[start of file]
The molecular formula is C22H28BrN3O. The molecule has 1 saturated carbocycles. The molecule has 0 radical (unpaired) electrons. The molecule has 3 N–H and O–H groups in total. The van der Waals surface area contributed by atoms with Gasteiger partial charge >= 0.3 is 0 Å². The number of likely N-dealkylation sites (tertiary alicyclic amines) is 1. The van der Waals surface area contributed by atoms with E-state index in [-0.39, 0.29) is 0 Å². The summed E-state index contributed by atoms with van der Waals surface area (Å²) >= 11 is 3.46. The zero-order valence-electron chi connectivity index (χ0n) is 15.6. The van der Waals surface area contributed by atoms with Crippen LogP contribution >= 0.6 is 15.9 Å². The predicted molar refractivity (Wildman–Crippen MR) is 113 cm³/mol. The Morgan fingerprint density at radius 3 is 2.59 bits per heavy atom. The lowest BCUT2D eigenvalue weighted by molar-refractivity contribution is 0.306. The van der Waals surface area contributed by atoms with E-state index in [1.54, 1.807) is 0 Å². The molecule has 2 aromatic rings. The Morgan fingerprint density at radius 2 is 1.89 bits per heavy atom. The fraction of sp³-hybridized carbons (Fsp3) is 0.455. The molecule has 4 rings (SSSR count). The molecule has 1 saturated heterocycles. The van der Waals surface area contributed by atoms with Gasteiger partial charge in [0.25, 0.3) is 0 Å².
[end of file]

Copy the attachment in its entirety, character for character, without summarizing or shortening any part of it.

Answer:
The molecular formula is C22H28BrN3O. The molecule has 1 saturated carbocycles. The molecule has 0 radical (unpaired) electrons. The molecule has 3 N–H and O–H groups in total. The van der Waals surface area contributed by atoms with Gasteiger partial charge >= 0.3 is 0 Å². The number of likely N-dealkylation sites (tertiary alicyclic amines) is 1. The van der Waals surface area contributed by atoms with E-state index in [-0.39, 0.29) is 0 Å². The summed E-state index contributed by atoms with van der Waals surface area (Å²) >= 11 is 3.46. The zero-order valence-electron chi connectivity index (χ0n) is 15.6. The van der Waals surface area contributed by atoms with Crippen LogP contribution >= 0.6 is 15.9 Å². The predicted molar refractivity (Wildman–Crippen MR) is 113 cm³/mol. The Morgan fingerprint density at radius 3 is 2.59 bits per heavy atom. The lowest BCUT2D eigenvalue weighted by molar-refractivity contribution is 0.306. The van der Waals surface area contributed by atoms with E-state index in [1.54, 1.807) is 0 Å². The molecule has 2 aromatic rings. The Morgan fingerprint density at radius 2 is 1.89 bits per heavy atom. The fraction of sp³-hybridized carbons (Fsp3) is 0.455. The molecule has 4 rings (SSSR count). The molecule has 1 saturated heterocycles. The van der Waals surface area contributed by atoms with Gasteiger partial charge in [0.25, 0.3) is 0 Å².